The estrogen receptor (ER; ESR1) pathway plays a pivotal role in breast cancer development and progression, and approx 70% of breast cancer cases are ER positive. Targeting ER has been one of the most successful targeted therapies in oncology. However, the effectiveness of endocrine therapy is limited by high rates of de novo and acquired resistance in clinic. Thus, it is crucial to understand the molecular mechanisms causing endocrine resistance. Our currently ongoing projects are focused on functional analysis of genetic variants in ER, its binding sites as well as its co-regulators.
A) Determine the role of ESR1 mutations in regulating endocrine resistance and driving metastasis. Hotspot somatic ESR1 mutations can be detected in metastatic tumor samples and cell-free circulating DNA in 20-40% of patients with endocrine resistant tumors. We have generated genomic edited cell models for the most frequent ESR1 mutations (Y537S and D538G ) in multiple breast cancer cell lines, and are now utilizing state-of-the-art technologies to decipher how these mutations drive endocrine resistance and metastasis in breast cancer.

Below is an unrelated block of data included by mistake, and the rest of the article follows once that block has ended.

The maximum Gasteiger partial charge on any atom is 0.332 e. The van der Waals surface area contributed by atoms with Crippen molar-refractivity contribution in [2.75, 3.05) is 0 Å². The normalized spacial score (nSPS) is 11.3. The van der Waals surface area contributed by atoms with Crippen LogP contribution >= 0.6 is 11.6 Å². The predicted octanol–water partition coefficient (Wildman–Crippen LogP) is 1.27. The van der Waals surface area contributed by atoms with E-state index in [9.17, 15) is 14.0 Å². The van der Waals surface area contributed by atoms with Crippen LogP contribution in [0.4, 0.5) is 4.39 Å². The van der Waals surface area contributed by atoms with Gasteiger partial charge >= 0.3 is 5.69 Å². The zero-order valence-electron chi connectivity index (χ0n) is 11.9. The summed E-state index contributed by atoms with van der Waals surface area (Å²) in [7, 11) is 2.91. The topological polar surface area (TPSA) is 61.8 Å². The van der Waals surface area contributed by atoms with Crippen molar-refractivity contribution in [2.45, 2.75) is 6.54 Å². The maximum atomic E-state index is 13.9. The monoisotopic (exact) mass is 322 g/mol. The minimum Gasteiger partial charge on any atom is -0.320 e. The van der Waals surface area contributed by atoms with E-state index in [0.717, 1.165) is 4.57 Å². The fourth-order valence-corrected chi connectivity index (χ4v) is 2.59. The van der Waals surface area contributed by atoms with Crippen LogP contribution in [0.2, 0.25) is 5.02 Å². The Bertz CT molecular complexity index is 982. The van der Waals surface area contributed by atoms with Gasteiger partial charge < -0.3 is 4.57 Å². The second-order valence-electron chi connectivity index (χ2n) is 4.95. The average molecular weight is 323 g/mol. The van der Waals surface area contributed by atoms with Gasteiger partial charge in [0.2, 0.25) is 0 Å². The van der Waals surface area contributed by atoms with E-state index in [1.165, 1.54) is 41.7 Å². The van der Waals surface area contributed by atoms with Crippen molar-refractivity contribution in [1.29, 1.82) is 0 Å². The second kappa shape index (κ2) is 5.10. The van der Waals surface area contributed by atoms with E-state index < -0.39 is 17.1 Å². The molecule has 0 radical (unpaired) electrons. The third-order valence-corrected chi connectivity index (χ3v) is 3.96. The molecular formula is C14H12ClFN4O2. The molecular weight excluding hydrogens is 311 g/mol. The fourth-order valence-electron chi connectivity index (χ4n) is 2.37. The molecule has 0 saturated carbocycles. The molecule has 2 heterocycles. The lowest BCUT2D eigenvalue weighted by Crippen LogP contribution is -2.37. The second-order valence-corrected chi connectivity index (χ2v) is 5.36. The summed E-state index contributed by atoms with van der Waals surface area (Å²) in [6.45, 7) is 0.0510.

B) Explore the alternative functions of DNA sequence variants (DSVs, ie germline polymorphisms and somatic mutations) in ER binding sites, and in ER coregulators. In this project, we are trying to understand how DSVs in ER binding sites influence the recruitment of ER and ER co-regulators, and the subsequent effects on hormone responses. We are also studying DSVs in the nuclear receptor co-activator SRC1/NCOA1.